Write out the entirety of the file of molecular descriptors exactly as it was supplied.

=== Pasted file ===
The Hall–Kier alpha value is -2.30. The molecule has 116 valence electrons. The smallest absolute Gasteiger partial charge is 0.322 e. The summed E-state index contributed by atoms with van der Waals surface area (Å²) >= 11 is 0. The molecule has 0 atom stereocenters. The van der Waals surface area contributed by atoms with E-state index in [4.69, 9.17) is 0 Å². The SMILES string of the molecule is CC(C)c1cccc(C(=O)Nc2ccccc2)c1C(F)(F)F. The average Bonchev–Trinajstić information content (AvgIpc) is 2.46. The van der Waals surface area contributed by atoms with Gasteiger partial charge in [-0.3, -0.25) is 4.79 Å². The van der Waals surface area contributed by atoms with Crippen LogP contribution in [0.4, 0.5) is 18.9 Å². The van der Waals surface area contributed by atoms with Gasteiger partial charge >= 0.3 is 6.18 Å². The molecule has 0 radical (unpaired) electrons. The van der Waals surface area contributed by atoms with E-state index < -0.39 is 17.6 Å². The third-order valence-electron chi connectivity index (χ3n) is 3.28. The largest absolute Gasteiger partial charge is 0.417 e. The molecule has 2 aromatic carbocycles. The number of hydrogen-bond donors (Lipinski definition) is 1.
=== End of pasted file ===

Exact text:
The Hall–Kier alpha value is -2.30. The molecule has 116 valence electrons. The smallest absolute Gasteiger partial charge is 0.322 e. The summed E-state index contributed by atoms with van der Waals surface area (Å²) >= 11 is 0. The molecule has 0 atom stereocenters. The van der Waals surface area contributed by atoms with E-state index in [4.69, 9.17) is 0 Å². The SMILES string of the molecule is CC(C)c1cccc(C(=O)Nc2ccccc2)c1C(F)(F)F. The average Bonchev–Trinajstić information content (AvgIpc) is 2.46. The van der Waals surface area contributed by atoms with Gasteiger partial charge in [-0.3, -0.25) is 4.79 Å². The van der Waals surface area contributed by atoms with Crippen LogP contribution in [0.4, 0.5) is 18.9 Å². The van der Waals surface area contributed by atoms with Gasteiger partial charge >= 0.3 is 6.18 Å². The molecule has 0 radical (unpaired) electrons. The van der Waals surface area contributed by atoms with E-state index < -0.39 is 17.6 Å². The third-order valence-electron chi connectivity index (χ3n) is 3.28. The largest absolute Gasteiger partial charge is 0.417 e. The molecule has 2 aromatic carbocycles. The number of hydrogen-bond donors (Lipinski definition) is 1.